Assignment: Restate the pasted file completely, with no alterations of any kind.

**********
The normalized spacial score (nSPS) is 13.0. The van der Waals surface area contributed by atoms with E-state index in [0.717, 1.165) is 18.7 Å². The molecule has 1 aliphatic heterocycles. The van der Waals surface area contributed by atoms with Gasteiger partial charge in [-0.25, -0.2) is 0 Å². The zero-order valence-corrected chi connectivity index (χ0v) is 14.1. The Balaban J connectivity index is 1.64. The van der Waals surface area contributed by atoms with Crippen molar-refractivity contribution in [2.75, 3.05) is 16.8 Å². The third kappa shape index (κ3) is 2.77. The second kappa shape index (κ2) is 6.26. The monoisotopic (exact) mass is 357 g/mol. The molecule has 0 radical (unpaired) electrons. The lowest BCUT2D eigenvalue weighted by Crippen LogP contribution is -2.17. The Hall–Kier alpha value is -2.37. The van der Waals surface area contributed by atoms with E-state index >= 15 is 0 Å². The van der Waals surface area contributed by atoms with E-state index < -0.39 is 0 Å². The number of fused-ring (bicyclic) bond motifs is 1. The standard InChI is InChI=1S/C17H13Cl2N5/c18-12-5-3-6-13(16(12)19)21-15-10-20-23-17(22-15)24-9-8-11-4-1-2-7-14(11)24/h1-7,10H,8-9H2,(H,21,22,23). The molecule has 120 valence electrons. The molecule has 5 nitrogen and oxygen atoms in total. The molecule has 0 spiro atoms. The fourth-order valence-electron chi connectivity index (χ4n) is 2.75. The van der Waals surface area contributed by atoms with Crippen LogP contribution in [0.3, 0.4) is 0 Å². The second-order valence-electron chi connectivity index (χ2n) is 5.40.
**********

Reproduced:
The normalized spacial score (nSPS) is 13.0. The van der Waals surface area contributed by atoms with E-state index in [0.717, 1.165) is 18.7 Å². The molecule has 1 aliphatic heterocycles. The van der Waals surface area contributed by atoms with Gasteiger partial charge in [-0.25, -0.2) is 0 Å². The zero-order valence-corrected chi connectivity index (χ0v) is 14.1. The Balaban J connectivity index is 1.64. The van der Waals surface area contributed by atoms with Crippen molar-refractivity contribution in [2.75, 3.05) is 16.8 Å². The third kappa shape index (κ3) is 2.77. The second kappa shape index (κ2) is 6.26. The monoisotopic (exact) mass is 357 g/mol. The molecule has 0 radical (unpaired) electrons. The lowest BCUT2D eigenvalue weighted by Crippen LogP contribution is -2.17. The Hall–Kier alpha value is -2.37. The van der Waals surface area contributed by atoms with E-state index >= 15 is 0 Å². The van der Waals surface area contributed by atoms with E-state index < -0.39 is 0 Å². The number of fused-ring (bicyclic) bond motifs is 1. The standard InChI is InChI=1S/C17H13Cl2N5/c18-12-5-3-6-13(16(12)19)21-15-10-20-23-17(22-15)24-9-8-11-4-1-2-7-14(11)24/h1-7,10H,8-9H2,(H,21,22,23). The molecule has 120 valence electrons. The molecule has 5 nitrogen and oxygen atoms in total. The molecule has 0 spiro atoms. The fourth-order valence-electron chi connectivity index (χ4n) is 2.75. The van der Waals surface area contributed by atoms with Crippen LogP contribution in [0.3, 0.4) is 0 Å². The second-order valence-electron chi connectivity index (χ2n) is 5.40.